• Storm windows a wise choice, not a panacea Dec 1, 2010 11:33 PM
    I am considering installing exterior storm windows, but they are expensive. If they will improve energy efficiency very much, I may try to make some myself. What is a good simple window design for me?

  • Be cautious when planning for outdoor security lighting Nov 4, 2010 11:14 AM
    Q. I am interested in adding some outdoor security lighting at my home. I want to do it in the most efficient manner and I don’t want to add significantly to night light pollution. What do you recommend? A.Before you consider adding outdoor lighting, first make other security improvements to your home. These security improvements include making sure your window latches lock securely, installing new bump-resistance door deadbolts and installing a monitored alarm system. Even with adequate outdoor lighting at your home, if a thief can get a door or window open in less than a minute, the lighting likely will not deter them. Imagine if you saw a person at a front door and they could open it in 30 seconds, you would just assume they had a key and belonged there. Once you have made the security improvements and you feel the perimeter your home is relatively secure, start to plan your security lighting. Do an outdoor walk-around inspection of your house at night to see where some security lighting might be required. Often there is enough brightness from a neighbor’s outdoor lighting to make a suspect area at your home safe. Since outdoor lighting uses a tremendous amount of electricity, prioritize the areas where you think lighting might be needed. Installing just two 150-watt security lights and keeping them on all night can increase your electric bills by more than $100 per year. When you include light fixture, installation and bulb replacement expenses, the overall cost is substantial. It is important to use the fewest and least brightness needed to minimize nighttime light pollution. Bright lights create a problem for wildlife and can be annoying to neighbors. There is an excessively bright floodlight at a doctor’s office 300 yards from my house which shines in my bedroom window. If you install a floodlight, mount a directional light shield over it. Wherever there is access to the sun, install solar-powered motion-sensing floodlights. These operate for free and you can install them yourself. If the light senses someone and comes on, they assume you heard them and turned on a the light. A light coming on is also more effective at catching a neighbor’s attention when you are not home. If you install standard 120-volt lighting, use efficient CFL’s (compact fluorescent lights) wherever possible. These use only one-quarter as much electricity as standard incandescent bulbs and last many times longer. Another super-efficient option is using LED (light emitting diode) outdoor lighting. Its light output is limited and it is directional so it is best to light a specific door or dark spot. To light a larger area, LPS (low-pressure sodium) fixtures are very efficient. The light quality is monochromatic (yellowish) and the fixture itself is fairly expensive. The following companies offer efficient outdoor lighting: Energy Focus, (800) 327-7877,; Hadco, (800) 331-4185,; Idaho Wood, (800) 635-1100,; Kim Lighting, (626) 968-5666, and Wave Lighting, (877) 870-9283, Q. Since the end of summer, there has been a musty odor coming from the air registers. I have not used the furnace yet. Last fall, the odor went away on its own. What is causing this and how can I fix it? A. The fact that you also noticed the odor last year and it went away in the fall indicates the drip pan under the air conditioner coils is the source. The drain hole is partially clogged allowing mildew to grow. Next time you have your furnace or air conditioner serviced, mention this odor. The technician will make sure the drain hole is fully open. Also clean off the drain pan with bleach to kill any mold spores. • Write to James Dulley at 6906 Royalgreen Drive, Cincinnati, OH 45244 or visit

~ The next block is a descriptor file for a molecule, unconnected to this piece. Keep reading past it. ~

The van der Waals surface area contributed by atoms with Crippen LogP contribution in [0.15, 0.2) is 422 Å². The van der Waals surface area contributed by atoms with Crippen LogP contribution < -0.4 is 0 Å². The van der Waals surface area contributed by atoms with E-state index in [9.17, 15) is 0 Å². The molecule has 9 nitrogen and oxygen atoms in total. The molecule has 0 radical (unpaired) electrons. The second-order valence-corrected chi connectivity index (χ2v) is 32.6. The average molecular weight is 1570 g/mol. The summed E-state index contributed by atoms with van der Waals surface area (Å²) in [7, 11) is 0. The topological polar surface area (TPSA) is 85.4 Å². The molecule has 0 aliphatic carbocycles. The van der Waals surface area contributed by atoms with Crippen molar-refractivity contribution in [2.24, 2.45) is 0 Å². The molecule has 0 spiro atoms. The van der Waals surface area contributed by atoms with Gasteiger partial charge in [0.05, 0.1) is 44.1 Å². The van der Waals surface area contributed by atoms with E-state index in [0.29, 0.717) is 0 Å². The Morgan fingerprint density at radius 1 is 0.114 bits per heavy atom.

• Geothermal heat pump is the most efficient system available Jan 31, 2011 6:23 PM
    My house needs a new heating and cooling system. I thought about installing a geothermal heat pump for its efficiency and the tax credit. How efficient is one and what features should I look for?

Show 21-40 of 51 « previous next »
Latest Video


Most Commented
Top Jobs

    View all Top Jobs Place a job ad



    • Newspaper next section - Newspaper next section Report card checker - report card checker
    • Dh innovation award 2 - Dh innovation award 2 Zillow /real estate page
    • Discuss refer On Guard series
    • Newspaper archives -- Monday or anyday Mike North



    Connect with a business or service in your area fast. First select a town, then enter a search term or choose one of the listed popular searches:

    Don't see your town listed? Visit our full directory to begin your search.